Though, admittedly, the water pressure leaves quite a lot to be desired
You can't see anything in this picture? That's the POINT. Isn't it glorious? They have these fantastic thing in france called "le voile" or something like that, it's like outdoor blinds, and this is the effect they have. This photo was taken, by the way, at 8:30 am. Granted it was raining this day, but I promise that when I woke at 10 am the day before (which was sunny) I could hardly believe it was that late and still this dark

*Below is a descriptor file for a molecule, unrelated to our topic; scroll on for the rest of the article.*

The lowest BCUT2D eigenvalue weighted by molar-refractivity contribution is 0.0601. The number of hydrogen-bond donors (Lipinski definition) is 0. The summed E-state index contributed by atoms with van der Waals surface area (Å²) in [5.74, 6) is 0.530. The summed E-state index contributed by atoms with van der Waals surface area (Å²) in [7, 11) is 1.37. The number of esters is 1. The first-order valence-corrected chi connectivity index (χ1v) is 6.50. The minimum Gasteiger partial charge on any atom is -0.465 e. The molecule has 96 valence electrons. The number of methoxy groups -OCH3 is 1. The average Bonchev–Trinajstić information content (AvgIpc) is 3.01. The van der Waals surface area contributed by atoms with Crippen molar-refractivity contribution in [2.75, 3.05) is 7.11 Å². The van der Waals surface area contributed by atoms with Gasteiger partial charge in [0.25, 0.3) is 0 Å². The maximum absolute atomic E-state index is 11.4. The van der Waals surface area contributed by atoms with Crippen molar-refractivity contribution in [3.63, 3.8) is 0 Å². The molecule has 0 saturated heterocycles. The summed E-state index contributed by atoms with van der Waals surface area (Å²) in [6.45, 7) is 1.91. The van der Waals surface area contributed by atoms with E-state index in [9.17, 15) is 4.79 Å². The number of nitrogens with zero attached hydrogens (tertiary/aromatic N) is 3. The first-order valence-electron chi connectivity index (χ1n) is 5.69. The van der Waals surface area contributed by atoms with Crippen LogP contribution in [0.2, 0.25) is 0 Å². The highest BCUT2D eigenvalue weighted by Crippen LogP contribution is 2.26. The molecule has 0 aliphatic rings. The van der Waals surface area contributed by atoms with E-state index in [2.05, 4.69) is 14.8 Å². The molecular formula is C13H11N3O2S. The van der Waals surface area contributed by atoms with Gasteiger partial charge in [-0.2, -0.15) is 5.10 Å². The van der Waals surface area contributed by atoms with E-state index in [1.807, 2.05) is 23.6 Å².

These, as we call them, "bomb shelter blinds" can also double as a full length mirror when you turn on the light
This is a picture they have of Cali in their kitchen. Their last exchange student was also from San Diego, so she's with a sign that says: San Diego Si Vous Plait
This is a statue in the smaller of the two parks
And this is the park